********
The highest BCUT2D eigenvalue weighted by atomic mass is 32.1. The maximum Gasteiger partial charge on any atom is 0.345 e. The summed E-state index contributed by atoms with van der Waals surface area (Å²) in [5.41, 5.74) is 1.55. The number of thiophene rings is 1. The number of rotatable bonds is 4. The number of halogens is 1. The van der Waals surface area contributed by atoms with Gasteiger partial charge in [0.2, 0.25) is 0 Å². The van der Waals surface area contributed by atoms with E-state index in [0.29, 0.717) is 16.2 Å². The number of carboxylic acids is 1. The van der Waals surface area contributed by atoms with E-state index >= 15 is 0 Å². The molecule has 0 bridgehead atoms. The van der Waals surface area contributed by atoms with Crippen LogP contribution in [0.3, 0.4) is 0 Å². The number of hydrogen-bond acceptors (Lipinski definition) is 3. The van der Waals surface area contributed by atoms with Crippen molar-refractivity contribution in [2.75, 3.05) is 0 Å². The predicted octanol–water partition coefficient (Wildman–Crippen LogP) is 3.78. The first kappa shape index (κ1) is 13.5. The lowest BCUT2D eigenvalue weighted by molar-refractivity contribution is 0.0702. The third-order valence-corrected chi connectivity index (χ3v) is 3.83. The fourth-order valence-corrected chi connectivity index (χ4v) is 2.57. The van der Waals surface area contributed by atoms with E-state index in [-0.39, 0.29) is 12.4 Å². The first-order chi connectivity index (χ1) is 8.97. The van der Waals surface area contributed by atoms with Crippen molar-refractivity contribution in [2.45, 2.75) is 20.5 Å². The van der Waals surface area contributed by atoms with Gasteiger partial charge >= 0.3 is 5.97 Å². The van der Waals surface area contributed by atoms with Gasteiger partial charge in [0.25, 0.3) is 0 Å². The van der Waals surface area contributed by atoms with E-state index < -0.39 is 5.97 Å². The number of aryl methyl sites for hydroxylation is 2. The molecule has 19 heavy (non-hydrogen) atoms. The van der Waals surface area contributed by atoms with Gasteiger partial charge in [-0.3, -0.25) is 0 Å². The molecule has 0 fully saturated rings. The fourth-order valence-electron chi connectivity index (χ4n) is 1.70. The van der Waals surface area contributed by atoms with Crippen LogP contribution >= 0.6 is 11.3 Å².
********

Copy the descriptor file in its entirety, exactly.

The highest BCUT2D eigenvalue weighted by atomic mass is 32.1. The maximum Gasteiger partial charge on any atom is 0.345 e. The summed E-state index contributed by atoms with van der Waals surface area (Å²) in [5.41, 5.74) is 1.55. The number of thiophene rings is 1. The number of rotatable bonds is 4. The number of halogens is 1. The van der Waals surface area contributed by atoms with Gasteiger partial charge in [0.2, 0.25) is 0 Å². The van der Waals surface area contributed by atoms with E-state index in [0.29, 0.717) is 16.2 Å². The number of carboxylic acids is 1. The van der Waals surface area contributed by atoms with E-state index >= 15 is 0 Å². The molecule has 0 bridgehead atoms. The van der Waals surface area contributed by atoms with Crippen LogP contribution in [0.3, 0.4) is 0 Å². The number of hydrogen-bond acceptors (Lipinski definition) is 3. The van der Waals surface area contributed by atoms with Crippen molar-refractivity contribution in [2.75, 3.05) is 0 Å². The predicted octanol–water partition coefficient (Wildman–Crippen LogP) is 3.78. The first kappa shape index (κ1) is 13.5. The lowest BCUT2D eigenvalue weighted by molar-refractivity contribution is 0.0702. The third-order valence-corrected chi connectivity index (χ3v) is 3.83. The fourth-order valence-corrected chi connectivity index (χ4v) is 2.57. The van der Waals surface area contributed by atoms with E-state index in [-0.39, 0.29) is 12.4 Å². The first-order chi connectivity index (χ1) is 8.97. The van der Waals surface area contributed by atoms with Crippen molar-refractivity contribution in [2.45, 2.75) is 20.5 Å². The van der Waals surface area contributed by atoms with Gasteiger partial charge >= 0.3 is 5.97 Å². The van der Waals surface area contributed by atoms with Gasteiger partial charge in [0.25, 0.3) is 0 Å². The van der Waals surface area contributed by atoms with E-state index < -0.39 is 5.97 Å². The number of aryl methyl sites for hydroxylation is 2. The molecule has 19 heavy (non-hydrogen) atoms. The van der Waals surface area contributed by atoms with Gasteiger partial charge in [-0.3, -0.25) is 0 Å². The molecule has 0 fully saturated rings. The fourth-order valence-electron chi connectivity index (χ4n) is 1.70. The van der Waals surface area contributed by atoms with Crippen LogP contribution >= 0.6 is 11.3 Å².